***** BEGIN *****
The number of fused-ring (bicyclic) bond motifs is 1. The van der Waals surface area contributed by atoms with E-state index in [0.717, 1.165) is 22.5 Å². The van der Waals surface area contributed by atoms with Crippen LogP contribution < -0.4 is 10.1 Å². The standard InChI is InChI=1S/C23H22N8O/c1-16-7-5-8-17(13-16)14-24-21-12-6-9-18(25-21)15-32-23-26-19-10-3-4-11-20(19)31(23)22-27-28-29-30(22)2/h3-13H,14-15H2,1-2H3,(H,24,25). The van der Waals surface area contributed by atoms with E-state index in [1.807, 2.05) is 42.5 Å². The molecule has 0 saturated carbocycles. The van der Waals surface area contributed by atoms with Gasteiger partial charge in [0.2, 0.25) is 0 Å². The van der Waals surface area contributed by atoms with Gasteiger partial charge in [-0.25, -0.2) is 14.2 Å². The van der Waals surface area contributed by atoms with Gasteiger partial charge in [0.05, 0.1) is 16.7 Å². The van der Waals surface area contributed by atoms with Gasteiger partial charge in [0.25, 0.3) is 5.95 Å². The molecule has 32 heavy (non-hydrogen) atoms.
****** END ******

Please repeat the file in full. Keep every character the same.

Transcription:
The number of fused-ring (bicyclic) bond motifs is 1. The van der Waals surface area contributed by atoms with E-state index in [0.717, 1.165) is 22.5 Å². The van der Waals surface area contributed by atoms with Crippen LogP contribution < -0.4 is 10.1 Å². The standard InChI is InChI=1S/C23H22N8O/c1-16-7-5-8-17(13-16)14-24-21-12-6-9-18(25-21)15-32-23-26-19-10-3-4-11-20(19)31(23)22-27-28-29-30(22)2/h3-13H,14-15H2,1-2H3,(H,24,25). The van der Waals surface area contributed by atoms with E-state index in [1.807, 2.05) is 42.5 Å². The molecule has 0 saturated carbocycles. The van der Waals surface area contributed by atoms with Gasteiger partial charge in [0.2, 0.25) is 0 Å². The van der Waals surface area contributed by atoms with Gasteiger partial charge in [-0.25, -0.2) is 14.2 Å². The van der Waals surface area contributed by atoms with Gasteiger partial charge in [0.05, 0.1) is 16.7 Å². The van der Waals surface area contributed by atoms with Gasteiger partial charge in [0.25, 0.3) is 5.95 Å². The molecule has 32 heavy (non-hydrogen) atoms.